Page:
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Price and the marketing environment for electronic information

Rowley, Jennifer (1997) Price and the marketing environment for electronic information. Journal of Librarianship and Information Science, 29 (2). pp. 95-101. ISSN 1741-6477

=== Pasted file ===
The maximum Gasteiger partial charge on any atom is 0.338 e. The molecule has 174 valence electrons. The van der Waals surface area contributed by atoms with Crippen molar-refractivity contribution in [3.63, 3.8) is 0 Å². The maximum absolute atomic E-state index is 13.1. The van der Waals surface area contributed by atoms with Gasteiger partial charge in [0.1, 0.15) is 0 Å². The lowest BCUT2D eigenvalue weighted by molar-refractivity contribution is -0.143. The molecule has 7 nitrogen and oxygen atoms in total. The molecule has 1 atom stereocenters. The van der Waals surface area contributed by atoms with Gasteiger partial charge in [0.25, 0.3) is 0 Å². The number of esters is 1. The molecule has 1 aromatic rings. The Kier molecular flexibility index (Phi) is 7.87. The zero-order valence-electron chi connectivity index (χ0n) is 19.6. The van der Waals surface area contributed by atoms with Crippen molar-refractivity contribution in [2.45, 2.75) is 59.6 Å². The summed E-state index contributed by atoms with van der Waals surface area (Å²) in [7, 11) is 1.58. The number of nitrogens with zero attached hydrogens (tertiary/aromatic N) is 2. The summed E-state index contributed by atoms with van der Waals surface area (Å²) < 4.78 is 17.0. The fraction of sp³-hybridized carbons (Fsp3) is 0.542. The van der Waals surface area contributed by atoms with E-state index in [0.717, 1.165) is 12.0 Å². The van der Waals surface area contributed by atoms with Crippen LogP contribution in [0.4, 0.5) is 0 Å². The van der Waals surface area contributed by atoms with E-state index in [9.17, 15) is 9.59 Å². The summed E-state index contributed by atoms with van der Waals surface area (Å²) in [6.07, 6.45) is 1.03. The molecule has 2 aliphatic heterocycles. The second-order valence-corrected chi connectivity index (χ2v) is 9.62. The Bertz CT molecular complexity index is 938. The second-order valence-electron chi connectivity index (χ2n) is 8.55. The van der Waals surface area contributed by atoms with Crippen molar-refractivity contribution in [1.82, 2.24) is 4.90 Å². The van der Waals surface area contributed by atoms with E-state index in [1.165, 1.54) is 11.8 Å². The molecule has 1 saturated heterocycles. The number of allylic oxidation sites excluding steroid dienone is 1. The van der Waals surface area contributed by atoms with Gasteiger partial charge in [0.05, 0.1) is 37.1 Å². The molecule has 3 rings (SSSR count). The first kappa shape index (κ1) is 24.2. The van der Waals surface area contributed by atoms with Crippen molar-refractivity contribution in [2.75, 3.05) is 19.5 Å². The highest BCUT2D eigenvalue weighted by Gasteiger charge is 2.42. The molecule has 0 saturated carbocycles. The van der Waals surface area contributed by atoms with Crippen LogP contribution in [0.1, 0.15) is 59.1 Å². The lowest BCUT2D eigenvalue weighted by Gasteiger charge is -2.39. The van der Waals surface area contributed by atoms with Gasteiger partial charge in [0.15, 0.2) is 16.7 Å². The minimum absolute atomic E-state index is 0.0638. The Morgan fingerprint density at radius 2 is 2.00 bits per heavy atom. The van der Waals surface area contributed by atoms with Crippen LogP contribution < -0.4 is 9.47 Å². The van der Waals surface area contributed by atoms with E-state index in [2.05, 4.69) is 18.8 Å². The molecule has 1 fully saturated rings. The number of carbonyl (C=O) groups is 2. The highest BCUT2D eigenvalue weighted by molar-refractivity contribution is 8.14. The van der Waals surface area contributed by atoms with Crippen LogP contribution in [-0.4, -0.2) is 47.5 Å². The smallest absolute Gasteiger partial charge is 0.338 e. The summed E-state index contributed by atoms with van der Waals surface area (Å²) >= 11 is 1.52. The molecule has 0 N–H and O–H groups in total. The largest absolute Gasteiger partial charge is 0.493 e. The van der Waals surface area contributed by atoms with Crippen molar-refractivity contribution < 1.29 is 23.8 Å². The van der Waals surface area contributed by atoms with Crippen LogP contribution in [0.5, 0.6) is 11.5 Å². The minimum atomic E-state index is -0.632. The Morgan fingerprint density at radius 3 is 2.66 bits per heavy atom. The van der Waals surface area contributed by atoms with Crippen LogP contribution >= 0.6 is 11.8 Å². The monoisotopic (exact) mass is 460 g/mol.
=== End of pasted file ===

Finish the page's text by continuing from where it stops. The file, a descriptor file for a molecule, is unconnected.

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Argues the central role of pricing strategy in determining the future characteristics of the information marketplace. Focuses on three of the four variables in the marketing of electronic databases: product, distribution and price. The fourth variable, promotion, is omitted. Discusses the product variable in terms of the nature of information as a product and its value, consumption, dynamics, life cycle and individuality. Considers the distribution variable in terms of three potential distribution channels: CD-ROMs; data networks; and facsimile transmission; noting that many producers are still involved in printed products. Discusses the price variable by considering five key approaches to pricing and charging: optimal pricing; pricing according to value; pricing for full cost recovery; marginal cost pricing; and free distribution of services. Analyses the pricing structures for online searching of external databases (subscription charges, discount plans, volume purchase plans, connect time charges, display and print charges, telecommunications charges, session rates, charges for special commands, and charges for special services such as SDI, statistical reports and end-user services). Presents a similar analysis for CD-ROM databases. Concludes that the complex and chaotic information marketplace may be alleviated by standardization in pricing structures for products such as CD-ROMs and research which seeks to link the factors that influence pricing structures to a more closely defined model.

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